A (a 1)2very classical a2 2a 1In order to have straight arrows instead of curved ones, we must use the Tikz option “bend left 0”. \begin{WithArrows}A & (a 1) 2 \Arrow[tikz {bend left 0}]{we expand} \\& a 2 2a 1\end{WithArrows} A (a 1)2we expand a2 2a 1In fact, it’s possible to change more drastically the shape or the arrows with the option tikz-code(presented p. 23).It’s possible to use the Tikz option “text width” to control the width of the text associated to thearrow.2 \begin{WithArrows}A & \bigl((a b) 1\bigr) 2\Arrow[jump 2,tikz {text width 5.3cm}]{We have done.} \\& (a b) 2 2(a b) 1 \\& a 2 2ab b 2 2a 2b 1\end{WithArrows} 2A (a b) 1We have done a two-stages expansion (a b)2 2(a b) 122 a 2ab b 2a 2b 1but it would have been clever to expand with the multinomial theorem.In the environments {DispWithArrows} and {DispWithArrows*}, there is an option wrap-lines.With this option, the lines of the labels are automatically wrapped on the right: see p. 20.If we want to change the font of the text associated to the arrow, we can, of course, put a commandlike \bfseries, \large or \sffamily at the beginning of the text. But, by default, the texts arecomposed with a combination of \small and \itshape. When adding \bfseries at the beginningof the text, we won’t suppress the \small and the \itshape and we will consequently have a text ina bold, italic and small font. \begin{WithArrows}A & (a 1) 2 \Arrow{\bfseries we expand} \\& a 2 2a 1\end{WithArrows} A (a 1)2 a2 2a 1we expandIt’s possible to put commands \\ in the text to force new lines3 . However, if we put a \\ , a commandof font placed in the beginning of the text will have effect only until the first command \\ (like in anenvironment {tabular}). That’s why Tikz gives an option font to modify the font of the whole text.Nevertheless, if we use the option tikz {font {\bfseries}}, the default specification of \smalland \itshape will be overwritten.2 It’s possible to avoid the hyphenations of the words: use the Tikz option “align flush left” in LaTeX and“align {flushleft,nothyphenated}” in ConTeXt.3 By default, this is not possible in a Tikz node. However, in witharrows, the nodes are created with the optionalign left, and, thus, it becomes possible.3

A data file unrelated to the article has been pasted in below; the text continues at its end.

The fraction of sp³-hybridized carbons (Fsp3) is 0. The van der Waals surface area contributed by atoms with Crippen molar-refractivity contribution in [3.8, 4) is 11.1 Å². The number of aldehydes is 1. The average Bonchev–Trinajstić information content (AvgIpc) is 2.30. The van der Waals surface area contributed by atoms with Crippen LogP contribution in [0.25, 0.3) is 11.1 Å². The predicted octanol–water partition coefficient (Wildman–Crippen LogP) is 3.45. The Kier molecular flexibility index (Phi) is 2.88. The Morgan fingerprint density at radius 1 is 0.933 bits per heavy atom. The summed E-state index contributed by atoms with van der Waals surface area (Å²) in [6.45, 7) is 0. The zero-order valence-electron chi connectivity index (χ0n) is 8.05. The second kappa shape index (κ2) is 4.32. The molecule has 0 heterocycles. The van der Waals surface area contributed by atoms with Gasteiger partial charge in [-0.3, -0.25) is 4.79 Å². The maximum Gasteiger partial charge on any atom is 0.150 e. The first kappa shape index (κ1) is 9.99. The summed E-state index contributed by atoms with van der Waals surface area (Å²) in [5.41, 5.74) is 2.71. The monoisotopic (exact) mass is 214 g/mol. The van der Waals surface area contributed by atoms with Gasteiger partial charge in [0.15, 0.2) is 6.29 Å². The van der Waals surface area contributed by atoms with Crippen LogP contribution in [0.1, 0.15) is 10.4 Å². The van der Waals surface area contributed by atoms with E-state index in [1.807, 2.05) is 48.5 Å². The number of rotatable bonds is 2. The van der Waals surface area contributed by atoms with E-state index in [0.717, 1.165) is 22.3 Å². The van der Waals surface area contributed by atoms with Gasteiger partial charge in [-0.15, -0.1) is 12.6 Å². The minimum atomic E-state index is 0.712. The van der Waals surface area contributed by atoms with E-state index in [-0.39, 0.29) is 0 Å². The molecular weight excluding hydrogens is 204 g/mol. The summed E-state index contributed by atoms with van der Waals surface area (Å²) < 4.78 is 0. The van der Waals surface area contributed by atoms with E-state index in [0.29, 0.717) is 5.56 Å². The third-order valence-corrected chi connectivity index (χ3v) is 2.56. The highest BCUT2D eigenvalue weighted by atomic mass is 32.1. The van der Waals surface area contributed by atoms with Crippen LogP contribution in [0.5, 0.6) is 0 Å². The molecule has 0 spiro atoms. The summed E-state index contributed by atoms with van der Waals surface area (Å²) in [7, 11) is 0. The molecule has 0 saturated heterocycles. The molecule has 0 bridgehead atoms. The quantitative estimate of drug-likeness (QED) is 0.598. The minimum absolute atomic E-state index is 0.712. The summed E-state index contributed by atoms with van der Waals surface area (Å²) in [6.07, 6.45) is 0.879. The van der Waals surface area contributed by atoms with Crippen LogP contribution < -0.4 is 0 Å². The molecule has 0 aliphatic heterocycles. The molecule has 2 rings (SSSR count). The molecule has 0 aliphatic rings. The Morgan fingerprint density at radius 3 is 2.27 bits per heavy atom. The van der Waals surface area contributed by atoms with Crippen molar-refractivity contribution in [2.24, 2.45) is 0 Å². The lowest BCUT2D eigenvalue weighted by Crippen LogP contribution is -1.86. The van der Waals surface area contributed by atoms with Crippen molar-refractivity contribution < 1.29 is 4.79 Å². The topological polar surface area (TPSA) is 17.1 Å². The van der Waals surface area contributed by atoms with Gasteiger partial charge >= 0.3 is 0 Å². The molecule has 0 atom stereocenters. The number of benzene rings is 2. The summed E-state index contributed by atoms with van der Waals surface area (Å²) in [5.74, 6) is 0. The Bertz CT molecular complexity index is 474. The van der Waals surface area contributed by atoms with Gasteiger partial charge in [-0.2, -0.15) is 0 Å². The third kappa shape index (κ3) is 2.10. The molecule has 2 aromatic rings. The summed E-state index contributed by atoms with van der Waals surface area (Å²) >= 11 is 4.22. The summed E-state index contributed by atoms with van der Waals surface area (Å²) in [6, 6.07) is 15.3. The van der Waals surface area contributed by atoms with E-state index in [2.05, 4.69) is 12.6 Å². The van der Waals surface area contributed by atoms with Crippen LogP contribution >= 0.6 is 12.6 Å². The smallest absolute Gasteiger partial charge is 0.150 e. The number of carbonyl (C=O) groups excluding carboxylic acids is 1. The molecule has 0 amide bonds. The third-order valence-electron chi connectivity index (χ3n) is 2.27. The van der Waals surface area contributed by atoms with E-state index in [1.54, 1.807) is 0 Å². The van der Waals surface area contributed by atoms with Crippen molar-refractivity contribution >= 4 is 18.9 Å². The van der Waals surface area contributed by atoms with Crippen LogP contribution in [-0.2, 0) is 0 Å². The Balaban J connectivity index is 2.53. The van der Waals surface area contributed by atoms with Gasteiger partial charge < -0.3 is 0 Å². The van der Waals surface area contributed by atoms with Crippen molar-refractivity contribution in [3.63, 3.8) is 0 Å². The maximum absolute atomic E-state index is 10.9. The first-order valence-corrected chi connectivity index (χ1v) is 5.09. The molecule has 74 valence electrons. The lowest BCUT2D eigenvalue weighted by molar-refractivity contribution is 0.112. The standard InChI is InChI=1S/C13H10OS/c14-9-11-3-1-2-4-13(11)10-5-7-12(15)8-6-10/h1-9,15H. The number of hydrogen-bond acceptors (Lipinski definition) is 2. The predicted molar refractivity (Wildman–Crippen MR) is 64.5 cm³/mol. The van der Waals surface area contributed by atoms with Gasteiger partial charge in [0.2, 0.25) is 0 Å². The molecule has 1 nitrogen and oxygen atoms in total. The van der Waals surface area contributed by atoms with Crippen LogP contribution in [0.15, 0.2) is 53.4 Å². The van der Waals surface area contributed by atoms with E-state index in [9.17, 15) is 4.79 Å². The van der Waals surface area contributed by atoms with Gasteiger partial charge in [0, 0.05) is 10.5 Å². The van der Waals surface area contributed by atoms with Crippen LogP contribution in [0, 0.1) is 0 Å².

\begin{WithArrows}A & (a 1) 2 \Arrow[tikz {font {\bfseries}}]{we expand} \\& a 2 2a 1\end{WithArrows} A (a 1)2we expand a2 2a 1If we want exactly the same result as previously, we have to give to the option font the value\itshape\small\bfseries.The options can be given directly between square brackets to the environment {WithArrows}. Theremust be no space between the \begin{WithArrows} and the opening bracket ([) of the options ofthe environment. Such options apply to all the arrows of the environment.4 \begin{WithArrows}[tikz blue]A & \bigl((a b) 1\bigr) 2 \Arrow{first expansion.} \\& (a b) 2 2(a b) 1 \Arrow{second expansion.} \\& a 2 2ab b 2 2a 2b 1\end{WithArrows} 2A (a b) 1first expansion. (a b)2 2(a b) 1second expansion. a2 2ab b2 2a 2b 1The environment {WithArrows} has an option displaystyle. With this option, all the elements arecomposed in \displaystyle (like in an environment {aligned} of amsmath).Without the option displaystyle: \begin{WithArrows}\int 0 1 (x 1) 2 dx& \int 0 1 (x 2 2x 1) dx\Arrow{linearity of integration}\\& \int 0 1 x 2 dx 2 \int 0 1 x dx \int 0 1 dx \\& \frac13 2\frac12 1 \\& \frac73\end{WithArrows} R1R1(x 1)2 dx 0 (x2 2x 1)dx0linearity of integrationR1R1R1 0 x2 dx 2 0 xdx 0 dx 1373 2 12 1The same example with the option displaystyle:Z 1Z 1(x2 2x 1)dx(x 1)2 dx 00ZZ1x2 dx 2 0Z1xdx 0linearity of integration1dx011 2 1327 34 They also apply to the nested environments {WithArrows} (with the logical exceptions of interline, code-beforeand code-after).4